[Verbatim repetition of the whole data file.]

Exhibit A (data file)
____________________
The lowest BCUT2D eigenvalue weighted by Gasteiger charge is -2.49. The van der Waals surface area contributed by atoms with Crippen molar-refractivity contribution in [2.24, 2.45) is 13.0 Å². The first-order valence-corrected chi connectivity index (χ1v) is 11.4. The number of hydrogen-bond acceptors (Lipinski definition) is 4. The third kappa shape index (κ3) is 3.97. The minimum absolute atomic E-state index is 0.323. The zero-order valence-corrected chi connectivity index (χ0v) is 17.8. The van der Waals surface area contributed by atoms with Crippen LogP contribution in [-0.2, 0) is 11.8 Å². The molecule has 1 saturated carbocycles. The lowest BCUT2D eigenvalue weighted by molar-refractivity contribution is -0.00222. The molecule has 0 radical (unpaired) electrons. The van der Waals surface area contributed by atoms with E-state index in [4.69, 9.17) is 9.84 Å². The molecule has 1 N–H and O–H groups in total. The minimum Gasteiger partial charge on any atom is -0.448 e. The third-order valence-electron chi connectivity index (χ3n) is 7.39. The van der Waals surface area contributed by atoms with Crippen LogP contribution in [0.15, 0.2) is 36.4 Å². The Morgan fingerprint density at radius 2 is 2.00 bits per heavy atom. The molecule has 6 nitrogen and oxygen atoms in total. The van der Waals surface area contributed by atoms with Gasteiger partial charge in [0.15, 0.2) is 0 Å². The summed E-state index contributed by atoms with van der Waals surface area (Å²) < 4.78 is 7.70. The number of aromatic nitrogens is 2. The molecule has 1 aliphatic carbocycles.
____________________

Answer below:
The lowest BCUT2D eigenvalue weighted by Gasteiger charge is -2.49. The van der Waals surface area contributed by atoms with Crippen molar-refractivity contribution in [2.24, 2.45) is 13.0 Å². The first-order valence-corrected chi connectivity index (χ1v) is 11.4. The number of hydrogen-bond acceptors (Lipinski definition) is 4. The third kappa shape index (κ3) is 3.97. The minimum absolute atomic E-state index is 0.323. The zero-order valence-corrected chi connectivity index (χ0v) is 17.8. The van der Waals surface area contributed by atoms with Crippen LogP contribution in [-0.2, 0) is 11.8 Å². The molecule has 1 saturated carbocycles. The lowest BCUT2D eigenvalue weighted by molar-refractivity contribution is -0.00222. The molecule has 0 radical (unpaired) electrons. The van der Waals surface area contributed by atoms with E-state index in [4.69, 9.17) is 9.84 Å². The molecule has 1 N–H and O–H groups in total. The minimum Gasteiger partial charge on any atom is -0.448 e. The third-order valence-electron chi connectivity index (χ3n) is 7.39. The van der Waals surface area contributed by atoms with Crippen LogP contribution in [0.15, 0.2) is 36.4 Å². The Morgan fingerprint density at radius 2 is 2.00 bits per heavy atom. The molecule has 6 nitrogen and oxygen atoms in total. The van der Waals surface area contributed by atoms with Gasteiger partial charge in [0.15, 0.2) is 0 Å². The summed E-state index contributed by atoms with van der Waals surface area (Å²) < 4.78 is 7.70. The number of aromatic nitrogens is 2. The molecule has 1 aliphatic carbocycles.